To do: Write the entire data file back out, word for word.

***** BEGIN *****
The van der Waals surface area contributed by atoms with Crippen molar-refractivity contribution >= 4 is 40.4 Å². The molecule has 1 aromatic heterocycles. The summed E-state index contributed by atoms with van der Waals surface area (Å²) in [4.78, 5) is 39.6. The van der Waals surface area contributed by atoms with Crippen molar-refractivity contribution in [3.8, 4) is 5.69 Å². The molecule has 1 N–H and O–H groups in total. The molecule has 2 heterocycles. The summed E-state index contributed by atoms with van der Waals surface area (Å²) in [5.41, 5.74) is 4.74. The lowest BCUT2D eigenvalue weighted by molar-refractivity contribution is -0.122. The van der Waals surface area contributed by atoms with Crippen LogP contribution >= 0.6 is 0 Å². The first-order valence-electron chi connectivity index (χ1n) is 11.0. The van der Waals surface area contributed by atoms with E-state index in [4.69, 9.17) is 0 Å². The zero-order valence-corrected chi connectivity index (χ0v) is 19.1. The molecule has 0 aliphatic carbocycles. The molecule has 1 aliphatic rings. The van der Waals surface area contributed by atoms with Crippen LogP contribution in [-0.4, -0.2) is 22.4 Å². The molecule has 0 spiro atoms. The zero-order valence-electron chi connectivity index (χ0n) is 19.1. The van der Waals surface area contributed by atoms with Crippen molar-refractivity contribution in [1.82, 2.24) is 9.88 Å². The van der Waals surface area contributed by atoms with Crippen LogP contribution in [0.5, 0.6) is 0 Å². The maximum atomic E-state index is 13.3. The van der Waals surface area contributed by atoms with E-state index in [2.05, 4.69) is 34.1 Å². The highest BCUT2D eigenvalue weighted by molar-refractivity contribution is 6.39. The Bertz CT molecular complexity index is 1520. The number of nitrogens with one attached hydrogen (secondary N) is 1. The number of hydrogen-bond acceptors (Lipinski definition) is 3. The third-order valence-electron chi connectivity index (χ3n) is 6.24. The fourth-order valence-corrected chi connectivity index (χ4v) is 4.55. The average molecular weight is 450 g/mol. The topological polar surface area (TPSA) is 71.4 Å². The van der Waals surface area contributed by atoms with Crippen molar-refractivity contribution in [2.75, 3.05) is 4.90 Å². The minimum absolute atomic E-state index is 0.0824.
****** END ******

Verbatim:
The van der Waals surface area contributed by atoms with Crippen molar-refractivity contribution >= 4 is 40.4 Å². The molecule has 1 aromatic heterocycles. The summed E-state index contributed by atoms with van der Waals surface area (Å²) in [4.78, 5) is 39.6. The van der Waals surface area contributed by atoms with Crippen molar-refractivity contribution in [3.8, 4) is 5.69 Å². The molecule has 1 N–H and O–H groups in total. The molecule has 2 heterocycles. The summed E-state index contributed by atoms with van der Waals surface area (Å²) in [5.41, 5.74) is 4.74. The lowest BCUT2D eigenvalue weighted by molar-refractivity contribution is -0.122. The van der Waals surface area contributed by atoms with Crippen LogP contribution >= 0.6 is 0 Å². The first-order valence-electron chi connectivity index (χ1n) is 11.0. The van der Waals surface area contributed by atoms with E-state index in [4.69, 9.17) is 0 Å². The zero-order valence-corrected chi connectivity index (χ0v) is 19.1. The molecule has 0 aliphatic carbocycles. The molecule has 1 aliphatic rings. The van der Waals surface area contributed by atoms with Crippen LogP contribution in [-0.4, -0.2) is 22.4 Å². The molecule has 0 spiro atoms. The zero-order valence-electron chi connectivity index (χ0n) is 19.1. The van der Waals surface area contributed by atoms with Crippen molar-refractivity contribution in [1.82, 2.24) is 9.88 Å². The van der Waals surface area contributed by atoms with Crippen LogP contribution in [0.5, 0.6) is 0 Å². The maximum atomic E-state index is 13.3. The van der Waals surface area contributed by atoms with E-state index in [2.05, 4.69) is 34.1 Å². The highest BCUT2D eigenvalue weighted by molar-refractivity contribution is 6.39. The Bertz CT molecular complexity index is 1520. The number of nitrogens with one attached hydrogen (secondary N) is 1. The number of hydrogen-bond acceptors (Lipinski definition) is 3. The third-order valence-electron chi connectivity index (χ3n) is 6.24. The fourth-order valence-corrected chi connectivity index (χ4v) is 4.55. The average molecular weight is 450 g/mol. The topological polar surface area (TPSA) is 71.4 Å². The van der Waals surface area contributed by atoms with Crippen molar-refractivity contribution in [2.75, 3.05) is 4.90 Å². The minimum absolute atomic E-state index is 0.0824.